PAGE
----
Thermal infrared satellite data of New York City, measured by NASA’s Landsat Enhanced Thematic Mapper Plus on August 14, 2002. Where vegetation is dense, temperatures are cooler. (Images by NASA/Robert Simmon)
- Lack of vegetation compounds the problem for residents of hotter cities, exacerbating existing inequalities. “The heat islands in the city—the places where it gets really hot because there are no trees—are disproportionately concentrated in poor neighborhoods. And that leads to, along with a host of other factors, really negative health outcomes,” says Mario Alejandro Ariza, author of Disposable City: Miami’s Future on the Shores of Climate Catastrophe.
- Trees not only provide shade, but can also cool areas by nearly 2 degrees Fahrenheit through the process of transpiration. Wealthier neighborhoods are often leafier than poor neighborhoods, and a dearth of trees in cities and suburbs can be linked to historically racist practices like redlining. In most cities in the United States, the disparity is shocking.
For example, in greater Miami, Florida, wealthy enclaves like Pinecrest have seven times the tree canopy of blue-collar municipalities like Hialeah. Consequently, surfaces in Hialeah average 14 degrees hotter than those in Pinecrest in the middle of the day.
How much hotter cities often are than nearby rural areas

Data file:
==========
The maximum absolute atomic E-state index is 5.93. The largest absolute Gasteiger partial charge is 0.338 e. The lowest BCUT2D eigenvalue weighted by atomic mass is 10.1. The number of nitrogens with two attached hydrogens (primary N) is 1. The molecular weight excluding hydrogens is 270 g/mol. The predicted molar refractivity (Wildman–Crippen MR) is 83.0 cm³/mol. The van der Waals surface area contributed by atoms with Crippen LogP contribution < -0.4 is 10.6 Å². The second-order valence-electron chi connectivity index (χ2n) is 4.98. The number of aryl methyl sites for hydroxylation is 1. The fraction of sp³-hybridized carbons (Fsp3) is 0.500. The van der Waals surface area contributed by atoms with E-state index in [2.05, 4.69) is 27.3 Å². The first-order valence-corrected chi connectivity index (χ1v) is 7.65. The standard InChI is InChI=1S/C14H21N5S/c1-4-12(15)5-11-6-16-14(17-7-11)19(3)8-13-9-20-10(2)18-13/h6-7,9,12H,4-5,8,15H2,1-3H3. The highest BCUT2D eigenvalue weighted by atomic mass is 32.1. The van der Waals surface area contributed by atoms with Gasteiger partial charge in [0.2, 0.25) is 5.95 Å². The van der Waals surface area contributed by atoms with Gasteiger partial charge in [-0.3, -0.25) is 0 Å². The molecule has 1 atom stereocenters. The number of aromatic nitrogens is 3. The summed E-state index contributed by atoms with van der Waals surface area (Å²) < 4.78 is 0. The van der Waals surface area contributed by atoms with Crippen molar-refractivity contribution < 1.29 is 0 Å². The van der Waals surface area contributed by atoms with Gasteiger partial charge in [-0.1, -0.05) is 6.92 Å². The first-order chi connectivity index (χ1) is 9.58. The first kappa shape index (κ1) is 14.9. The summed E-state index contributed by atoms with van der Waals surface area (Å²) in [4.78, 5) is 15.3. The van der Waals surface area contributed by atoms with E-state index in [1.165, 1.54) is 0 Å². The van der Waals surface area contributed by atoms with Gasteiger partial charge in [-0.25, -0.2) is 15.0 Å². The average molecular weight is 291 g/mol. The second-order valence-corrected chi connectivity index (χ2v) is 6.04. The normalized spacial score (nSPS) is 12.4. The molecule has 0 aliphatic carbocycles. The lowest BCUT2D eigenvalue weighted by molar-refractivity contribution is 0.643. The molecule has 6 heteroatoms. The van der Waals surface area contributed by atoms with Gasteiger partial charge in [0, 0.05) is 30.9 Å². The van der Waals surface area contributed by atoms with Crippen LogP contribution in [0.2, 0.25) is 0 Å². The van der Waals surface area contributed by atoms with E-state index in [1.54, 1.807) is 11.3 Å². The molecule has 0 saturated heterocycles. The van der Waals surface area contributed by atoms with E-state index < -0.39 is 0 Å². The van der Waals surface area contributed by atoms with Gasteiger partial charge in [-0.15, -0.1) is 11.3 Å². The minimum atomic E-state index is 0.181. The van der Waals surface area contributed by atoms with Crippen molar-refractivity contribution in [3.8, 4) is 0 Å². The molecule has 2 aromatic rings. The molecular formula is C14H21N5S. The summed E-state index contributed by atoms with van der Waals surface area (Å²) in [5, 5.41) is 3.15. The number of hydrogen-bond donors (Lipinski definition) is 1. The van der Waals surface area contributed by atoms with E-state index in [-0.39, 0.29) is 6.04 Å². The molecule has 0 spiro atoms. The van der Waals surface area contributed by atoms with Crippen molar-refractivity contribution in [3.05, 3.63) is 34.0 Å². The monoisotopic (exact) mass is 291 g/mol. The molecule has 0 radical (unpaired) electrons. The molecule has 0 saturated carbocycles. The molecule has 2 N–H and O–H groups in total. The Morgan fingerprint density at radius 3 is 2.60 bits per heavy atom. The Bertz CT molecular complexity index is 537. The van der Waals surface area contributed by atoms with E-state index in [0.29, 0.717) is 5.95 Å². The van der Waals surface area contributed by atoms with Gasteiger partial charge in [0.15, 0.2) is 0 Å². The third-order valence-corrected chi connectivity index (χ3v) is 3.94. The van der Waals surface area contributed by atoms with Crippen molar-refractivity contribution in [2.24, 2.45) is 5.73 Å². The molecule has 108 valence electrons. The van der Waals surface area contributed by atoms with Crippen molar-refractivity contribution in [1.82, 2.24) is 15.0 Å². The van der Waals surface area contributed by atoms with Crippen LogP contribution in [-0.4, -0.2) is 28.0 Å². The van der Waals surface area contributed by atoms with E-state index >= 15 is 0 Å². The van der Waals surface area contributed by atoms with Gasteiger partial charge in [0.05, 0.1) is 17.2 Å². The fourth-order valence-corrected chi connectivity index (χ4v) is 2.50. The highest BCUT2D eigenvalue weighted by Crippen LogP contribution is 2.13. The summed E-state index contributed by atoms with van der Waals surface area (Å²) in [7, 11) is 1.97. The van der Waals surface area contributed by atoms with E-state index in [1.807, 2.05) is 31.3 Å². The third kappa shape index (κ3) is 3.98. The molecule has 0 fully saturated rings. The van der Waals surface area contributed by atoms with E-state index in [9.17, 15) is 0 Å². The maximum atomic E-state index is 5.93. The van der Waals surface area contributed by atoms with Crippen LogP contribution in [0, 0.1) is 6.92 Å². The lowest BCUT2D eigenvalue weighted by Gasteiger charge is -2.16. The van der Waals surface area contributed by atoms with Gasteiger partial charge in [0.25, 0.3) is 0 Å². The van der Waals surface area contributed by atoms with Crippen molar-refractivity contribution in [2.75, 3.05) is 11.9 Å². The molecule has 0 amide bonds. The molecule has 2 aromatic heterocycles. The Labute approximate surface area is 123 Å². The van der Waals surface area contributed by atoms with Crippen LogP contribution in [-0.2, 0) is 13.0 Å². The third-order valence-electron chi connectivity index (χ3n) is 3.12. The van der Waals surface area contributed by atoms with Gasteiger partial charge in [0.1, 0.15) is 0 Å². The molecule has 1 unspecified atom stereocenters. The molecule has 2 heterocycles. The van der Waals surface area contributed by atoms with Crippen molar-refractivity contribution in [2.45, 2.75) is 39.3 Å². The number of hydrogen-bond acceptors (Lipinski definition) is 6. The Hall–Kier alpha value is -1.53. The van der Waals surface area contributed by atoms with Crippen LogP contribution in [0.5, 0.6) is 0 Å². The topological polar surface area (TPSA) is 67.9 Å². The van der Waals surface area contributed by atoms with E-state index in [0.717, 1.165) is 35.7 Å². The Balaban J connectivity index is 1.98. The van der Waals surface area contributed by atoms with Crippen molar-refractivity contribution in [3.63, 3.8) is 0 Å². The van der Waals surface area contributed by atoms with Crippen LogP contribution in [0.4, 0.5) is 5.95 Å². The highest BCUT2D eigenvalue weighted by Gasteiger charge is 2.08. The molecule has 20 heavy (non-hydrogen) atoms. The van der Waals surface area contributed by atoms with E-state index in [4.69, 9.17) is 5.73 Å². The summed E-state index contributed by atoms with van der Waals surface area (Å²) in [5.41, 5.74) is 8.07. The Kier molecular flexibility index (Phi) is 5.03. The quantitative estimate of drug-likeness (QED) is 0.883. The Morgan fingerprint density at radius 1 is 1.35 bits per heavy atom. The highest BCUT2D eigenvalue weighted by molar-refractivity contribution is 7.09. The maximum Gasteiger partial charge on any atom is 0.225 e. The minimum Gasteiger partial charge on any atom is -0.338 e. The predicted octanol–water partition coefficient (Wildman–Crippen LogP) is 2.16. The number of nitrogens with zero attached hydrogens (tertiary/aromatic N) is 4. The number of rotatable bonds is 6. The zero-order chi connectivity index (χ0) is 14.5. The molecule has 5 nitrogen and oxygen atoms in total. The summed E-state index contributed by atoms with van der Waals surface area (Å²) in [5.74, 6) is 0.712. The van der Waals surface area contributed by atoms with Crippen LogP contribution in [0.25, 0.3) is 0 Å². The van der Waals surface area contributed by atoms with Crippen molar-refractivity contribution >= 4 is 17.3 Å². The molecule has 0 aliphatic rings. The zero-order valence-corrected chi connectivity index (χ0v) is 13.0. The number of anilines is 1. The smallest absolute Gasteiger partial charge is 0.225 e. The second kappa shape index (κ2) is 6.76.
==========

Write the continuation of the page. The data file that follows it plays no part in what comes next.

- This interactive comparison of two Miami-area neighborhoods shows how income inequality often coincides with unequal tree canopies, making vulnerable communities hotter and even more vulnerable. According to census.gov, the median income in Pinecrest (left) is $164,419. It is $38,471 in Hialeah. (Satellite images via Google Earth)
In response to this growing crisis, cities are racing to tackle the challenge of rapidly rising temperatures. Miami-Dade County, Florida—with a population of 2.7 million people spread across a large megalopolis—was the first population center to name a Chief Heat Officer last year. Phoenix and Los Angeles followed suit, as well as Athens, Greece, Monterrey, Mexico, and Santiago, Chile.
One of the first things Miami-Dade’s Chief Heat Officer Jane Gilbert proposed was for the National Weather Service in Miami to lower the threshold for the issuance of an official Heat Advisory from 108 degrees Fahrenheit to 105 degrees Fahrenheit. “Most of our heat-related deaths happen at thresholds lower than the 108 threshold, not because it’s a higher risk at the heat index of 105 or 102, but because we just have that many more days at that heat index below 108,” Gilbert says.
Gilbert is talking about chronic high heat, which in addition to putting the elderly and young children at risk, may also threaten outdoor workers and people taking certain prescription or illicit drugs. High heat—or a “feels like” temperature of 105-degrees Fahrenheit, which has historically been observed in Miami-Dade approximately seven days a year, may be experienced nearly three months a year in the not-so-distant future.